CD, I can't see any applications that are going to need more than 50-70Mbps for quite a bit. When they come along then investment will come to upgrade FTTC to FTTP. 10 years on from 2 Mbps BB the most demanding internet requirement at the moment is HD streaming which needs ~8 MBps. But who is to say that a new protocol won't come along that allows faster speeds, much like has happened with DOCSIS.
Posted by Somerset over 5 years ago
BT Openreach is not an ISP...
Posted by themanstan over 5 years ago
@Somerset
True in the sense that they don't sell internet access to the end user, but they do wholesale internet access. The digital economy act still hasn't clearly defined what an ISP is exactly... which has made universities nervous, as technically they might be considered such and the obligations could be very expensive...
Posted by Somerset over 5 years ago
Speedtest thinks Lancaster University Campus Network is an ISP.
Posted by New_Londoner over 5 years ago
@CD
FOr information, "congestion on the cable" applies to the Virgin architecture not to FTTC. WIth FTTC you have a dedicated line from the cabinet to the property, with cable you share the coax with X00 others.
Posted by AndrueC over 5 years ago
@Somerset:It says the same thing for our corporate WAN. Or does when I work from home and have to use the VPN. Ironically from our tiny satellite office it doesn't because we have a direct link for external traffic. Muwahahahaha.
Posted by cyberdoyle over 5 years ago
@NL I know that. but the congestion remains when all the copper feeds get into the system at the cabinet or the exchange. ISPs are gonna have to buy more from wholesale to cope with the customers demands near the cabs. everyone else will stay slow, and probably get even slower as ISPs struggle to cope. A real digital divide is looming.
Posted by Somerset over 5 years ago
cd - same can occur with fibre feeds. Why will everyone else stay slow as ISPs buy more bandwidth?
Posted by andrew (Favicon staff member) over 5 years ago
@cyberdoyle people have been trying to explain that to you for months, that giving people faster access to the network is only part of the puzzle.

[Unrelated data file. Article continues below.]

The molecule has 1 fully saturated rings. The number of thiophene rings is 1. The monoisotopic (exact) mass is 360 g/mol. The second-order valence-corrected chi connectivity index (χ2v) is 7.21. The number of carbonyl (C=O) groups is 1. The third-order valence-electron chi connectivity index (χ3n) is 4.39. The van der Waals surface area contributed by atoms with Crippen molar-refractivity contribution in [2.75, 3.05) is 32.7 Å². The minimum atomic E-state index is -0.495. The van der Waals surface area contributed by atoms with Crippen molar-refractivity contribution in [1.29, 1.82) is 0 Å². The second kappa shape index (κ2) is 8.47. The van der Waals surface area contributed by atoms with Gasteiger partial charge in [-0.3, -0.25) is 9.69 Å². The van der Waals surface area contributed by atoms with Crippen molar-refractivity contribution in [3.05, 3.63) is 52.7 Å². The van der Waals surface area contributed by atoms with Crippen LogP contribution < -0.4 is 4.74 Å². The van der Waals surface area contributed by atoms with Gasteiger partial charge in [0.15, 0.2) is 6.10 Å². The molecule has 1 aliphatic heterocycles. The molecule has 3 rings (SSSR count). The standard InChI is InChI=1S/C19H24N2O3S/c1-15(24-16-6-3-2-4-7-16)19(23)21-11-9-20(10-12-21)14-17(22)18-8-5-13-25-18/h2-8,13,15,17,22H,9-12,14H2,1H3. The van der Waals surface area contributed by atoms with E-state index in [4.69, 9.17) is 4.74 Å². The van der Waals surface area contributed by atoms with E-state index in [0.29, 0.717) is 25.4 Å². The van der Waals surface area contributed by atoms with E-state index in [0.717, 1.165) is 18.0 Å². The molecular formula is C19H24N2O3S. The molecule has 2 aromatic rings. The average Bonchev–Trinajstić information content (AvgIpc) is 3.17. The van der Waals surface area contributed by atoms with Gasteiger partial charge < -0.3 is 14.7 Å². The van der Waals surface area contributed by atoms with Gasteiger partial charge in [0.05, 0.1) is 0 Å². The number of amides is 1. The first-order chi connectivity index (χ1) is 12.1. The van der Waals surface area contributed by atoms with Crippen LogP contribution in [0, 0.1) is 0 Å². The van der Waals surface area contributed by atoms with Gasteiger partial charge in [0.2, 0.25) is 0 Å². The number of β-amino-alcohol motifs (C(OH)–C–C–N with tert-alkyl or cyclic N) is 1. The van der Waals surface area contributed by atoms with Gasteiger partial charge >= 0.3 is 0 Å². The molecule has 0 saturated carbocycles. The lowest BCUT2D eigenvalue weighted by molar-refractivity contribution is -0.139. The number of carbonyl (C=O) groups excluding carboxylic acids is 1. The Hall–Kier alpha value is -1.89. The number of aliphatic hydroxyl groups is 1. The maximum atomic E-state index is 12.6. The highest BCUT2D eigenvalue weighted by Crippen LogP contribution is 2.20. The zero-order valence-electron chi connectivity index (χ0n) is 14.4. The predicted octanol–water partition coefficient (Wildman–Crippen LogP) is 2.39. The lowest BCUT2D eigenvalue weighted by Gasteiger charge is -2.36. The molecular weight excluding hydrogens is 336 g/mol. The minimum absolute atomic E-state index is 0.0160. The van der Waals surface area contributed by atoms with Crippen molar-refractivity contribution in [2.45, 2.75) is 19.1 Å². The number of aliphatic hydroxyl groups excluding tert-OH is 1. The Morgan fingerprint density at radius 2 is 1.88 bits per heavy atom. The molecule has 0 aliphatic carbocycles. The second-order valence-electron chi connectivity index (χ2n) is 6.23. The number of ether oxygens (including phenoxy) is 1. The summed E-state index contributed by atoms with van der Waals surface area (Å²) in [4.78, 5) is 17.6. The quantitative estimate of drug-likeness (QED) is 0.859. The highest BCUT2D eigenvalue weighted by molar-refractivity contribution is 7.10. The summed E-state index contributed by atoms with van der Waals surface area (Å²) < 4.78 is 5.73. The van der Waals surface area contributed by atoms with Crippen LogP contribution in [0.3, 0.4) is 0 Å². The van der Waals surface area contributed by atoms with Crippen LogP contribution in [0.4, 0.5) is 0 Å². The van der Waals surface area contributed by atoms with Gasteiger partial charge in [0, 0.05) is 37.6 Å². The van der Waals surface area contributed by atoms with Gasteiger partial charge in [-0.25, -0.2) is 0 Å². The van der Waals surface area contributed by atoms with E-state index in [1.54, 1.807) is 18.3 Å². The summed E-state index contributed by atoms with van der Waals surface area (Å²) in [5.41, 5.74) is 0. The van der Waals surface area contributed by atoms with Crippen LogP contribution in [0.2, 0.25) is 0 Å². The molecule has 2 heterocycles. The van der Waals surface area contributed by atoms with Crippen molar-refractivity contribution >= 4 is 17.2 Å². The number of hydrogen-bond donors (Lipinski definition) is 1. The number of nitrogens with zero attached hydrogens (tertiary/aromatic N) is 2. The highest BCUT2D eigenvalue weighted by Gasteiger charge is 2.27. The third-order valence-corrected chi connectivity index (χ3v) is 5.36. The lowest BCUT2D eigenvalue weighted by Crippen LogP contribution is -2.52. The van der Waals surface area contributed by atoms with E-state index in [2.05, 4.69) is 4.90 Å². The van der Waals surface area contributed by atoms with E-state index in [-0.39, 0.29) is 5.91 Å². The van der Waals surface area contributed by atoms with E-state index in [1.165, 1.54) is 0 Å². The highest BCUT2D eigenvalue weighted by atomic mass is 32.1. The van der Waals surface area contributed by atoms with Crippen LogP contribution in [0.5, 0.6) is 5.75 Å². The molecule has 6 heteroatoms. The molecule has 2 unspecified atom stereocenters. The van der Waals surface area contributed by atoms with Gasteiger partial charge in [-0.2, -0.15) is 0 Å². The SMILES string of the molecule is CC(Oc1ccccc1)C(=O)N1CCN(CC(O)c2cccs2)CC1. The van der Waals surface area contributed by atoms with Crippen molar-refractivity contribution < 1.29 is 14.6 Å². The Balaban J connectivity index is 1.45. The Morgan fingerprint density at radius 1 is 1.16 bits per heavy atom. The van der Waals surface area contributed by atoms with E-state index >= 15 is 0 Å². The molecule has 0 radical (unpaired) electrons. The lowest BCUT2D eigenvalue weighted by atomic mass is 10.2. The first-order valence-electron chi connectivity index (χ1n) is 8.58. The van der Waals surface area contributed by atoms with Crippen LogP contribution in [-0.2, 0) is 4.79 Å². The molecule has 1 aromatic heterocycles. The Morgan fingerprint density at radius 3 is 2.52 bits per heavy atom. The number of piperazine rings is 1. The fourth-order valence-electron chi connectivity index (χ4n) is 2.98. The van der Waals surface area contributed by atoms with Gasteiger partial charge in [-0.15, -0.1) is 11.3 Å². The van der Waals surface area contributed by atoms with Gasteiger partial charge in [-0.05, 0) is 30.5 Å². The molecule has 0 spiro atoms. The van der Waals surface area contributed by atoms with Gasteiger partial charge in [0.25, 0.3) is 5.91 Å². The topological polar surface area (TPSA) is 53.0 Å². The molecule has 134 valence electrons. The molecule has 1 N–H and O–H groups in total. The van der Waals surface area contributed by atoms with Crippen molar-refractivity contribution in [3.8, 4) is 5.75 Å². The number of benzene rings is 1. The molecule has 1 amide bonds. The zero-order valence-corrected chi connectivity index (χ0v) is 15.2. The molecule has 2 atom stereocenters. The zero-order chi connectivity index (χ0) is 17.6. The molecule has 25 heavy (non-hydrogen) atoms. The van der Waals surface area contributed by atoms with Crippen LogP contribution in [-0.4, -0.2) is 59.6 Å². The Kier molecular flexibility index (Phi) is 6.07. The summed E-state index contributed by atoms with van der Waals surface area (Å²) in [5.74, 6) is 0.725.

To date FTTC and 50 and 100Meg cable products are coping.

VM customers appear to contend on 200Mbps links if data from modems is correct. FTTC has multiple Gbps links to the exchange available.
Posted by herdwick over 5 years ago
"but the congestion remains when all the copper feeds get into the system at the cabinet or the exchange." - you can have as much congestion as you want. Openreach's GEA product provides 20Mbits/s CIR per FTTC circuit to the handover point and CPs can contend after that to whatever level is commercially sensible.

B4RN plans to provide 2Mbits/s per circuit to the internet IIRC ?
Posted by GMAN99 over 5 years ago
@cd,

Copper has nothing to do with it. When you give more bandwidth to more people you need more bandwidth in the core to be able to meet demand that is networking 101. It doesn't matter whether the tail end if copper or fibre you still need to cater for the bandwidth in the core, so I'm not sure what your point is or what a digital divide has to do with your argument?
Posted by AndrueC over 5 years ago
@cd:..and as I've noted before. Upgrading the local loop is more /likely/ to cause contention. If the core network provision is struggling to handle the current 'up to 24Mb' services then giving everyone 100Mb is clearly going to be a problem.

There's a solution to it but it involves spending more money. More than five times as much probably since the average on copper is a lot less than 24Mb/s.
Posted by AndrueC over 5 years ago
(cont'd) for sure the core provision can be upgraded. Technically it's no great shakes. The problem is the accountants and I think by now we all now where ISPs stand when it comes to spending money.